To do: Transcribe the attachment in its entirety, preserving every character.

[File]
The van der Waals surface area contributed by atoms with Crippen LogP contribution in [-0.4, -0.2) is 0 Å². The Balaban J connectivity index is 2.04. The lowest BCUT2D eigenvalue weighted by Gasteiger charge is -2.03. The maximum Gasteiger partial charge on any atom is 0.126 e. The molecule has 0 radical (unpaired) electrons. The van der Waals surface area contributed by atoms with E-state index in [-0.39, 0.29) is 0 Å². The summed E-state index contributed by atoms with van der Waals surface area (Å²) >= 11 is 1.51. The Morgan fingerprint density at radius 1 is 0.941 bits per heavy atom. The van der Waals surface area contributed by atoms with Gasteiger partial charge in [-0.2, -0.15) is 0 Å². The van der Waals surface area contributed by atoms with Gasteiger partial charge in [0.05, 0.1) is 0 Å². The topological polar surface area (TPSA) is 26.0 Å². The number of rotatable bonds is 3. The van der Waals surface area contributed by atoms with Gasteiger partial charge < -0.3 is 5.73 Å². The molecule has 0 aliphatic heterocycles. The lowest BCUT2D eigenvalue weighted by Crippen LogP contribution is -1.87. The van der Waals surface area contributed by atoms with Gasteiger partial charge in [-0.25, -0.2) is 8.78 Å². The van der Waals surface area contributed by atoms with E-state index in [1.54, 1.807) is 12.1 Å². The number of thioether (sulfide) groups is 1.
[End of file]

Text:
The van der Waals surface area contributed by atoms with Crippen LogP contribution in [-0.4, -0.2) is 0 Å². The Balaban J connectivity index is 2.04. The lowest BCUT2D eigenvalue weighted by Gasteiger charge is -2.03. The maximum Gasteiger partial charge on any atom is 0.126 e. The molecule has 0 radical (unpaired) electrons. The van der Waals surface area contributed by atoms with E-state index in [-0.39, 0.29) is 0 Å². The summed E-state index contributed by atoms with van der Waals surface area (Å²) >= 11 is 1.51. The Morgan fingerprint density at radius 1 is 0.941 bits per heavy atom. The van der Waals surface area contributed by atoms with Gasteiger partial charge in [-0.2, -0.15) is 0 Å². The van der Waals surface area contributed by atoms with Gasteiger partial charge in [0.05, 0.1) is 0 Å². The topological polar surface area (TPSA) is 26.0 Å². The number of rotatable bonds is 3. The van der Waals surface area contributed by atoms with Gasteiger partial charge < -0.3 is 5.73 Å². The molecule has 0 aliphatic heterocycles. The lowest BCUT2D eigenvalue weighted by Crippen LogP contribution is -1.87. The van der Waals surface area contributed by atoms with Gasteiger partial charge in [-0.25, -0.2) is 8.78 Å². The van der Waals surface area contributed by atoms with E-state index in [1.54, 1.807) is 12.1 Å². The number of thioether (sulfide) groups is 1.